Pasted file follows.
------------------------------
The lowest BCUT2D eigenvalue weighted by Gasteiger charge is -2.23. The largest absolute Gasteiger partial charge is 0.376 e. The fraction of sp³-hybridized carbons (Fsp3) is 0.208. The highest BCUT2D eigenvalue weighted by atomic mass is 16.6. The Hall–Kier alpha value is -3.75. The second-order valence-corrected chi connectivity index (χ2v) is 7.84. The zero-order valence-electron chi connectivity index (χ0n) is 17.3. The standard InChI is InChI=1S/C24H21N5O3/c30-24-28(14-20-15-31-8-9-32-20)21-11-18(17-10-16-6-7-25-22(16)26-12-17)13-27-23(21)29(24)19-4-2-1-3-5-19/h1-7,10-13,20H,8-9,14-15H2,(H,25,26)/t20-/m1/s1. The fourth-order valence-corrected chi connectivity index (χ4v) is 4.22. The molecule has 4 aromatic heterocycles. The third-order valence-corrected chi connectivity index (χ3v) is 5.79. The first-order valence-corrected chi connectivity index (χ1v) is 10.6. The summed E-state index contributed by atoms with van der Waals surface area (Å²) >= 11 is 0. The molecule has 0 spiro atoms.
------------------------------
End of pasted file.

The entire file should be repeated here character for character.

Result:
The lowest BCUT2D eigenvalue weighted by Gasteiger charge is -2.23. The largest absolute Gasteiger partial charge is 0.376 e. The fraction of sp³-hybridized carbons (Fsp3) is 0.208. The highest BCUT2D eigenvalue weighted by atomic mass is 16.6. The Hall–Kier alpha value is -3.75. The second-order valence-corrected chi connectivity index (χ2v) is 7.84. The zero-order valence-electron chi connectivity index (χ0n) is 17.3. The standard InChI is InChI=1S/C24H21N5O3/c30-24-28(14-20-15-31-8-9-32-20)21-11-18(17-10-16-6-7-25-22(16)26-12-17)13-27-23(21)29(24)19-4-2-1-3-5-19/h1-7,10-13,20H,8-9,14-15H2,(H,25,26)/t20-/m1/s1. The fourth-order valence-corrected chi connectivity index (χ4v) is 4.22. The molecule has 4 aromatic heterocycles. The third-order valence-corrected chi connectivity index (χ3v) is 5.79. The first-order valence-corrected chi connectivity index (χ1v) is 10.6. The summed E-state index contributed by atoms with van der Waals surface area (Å²) >= 11 is 0. The molecule has 0 spiro atoms.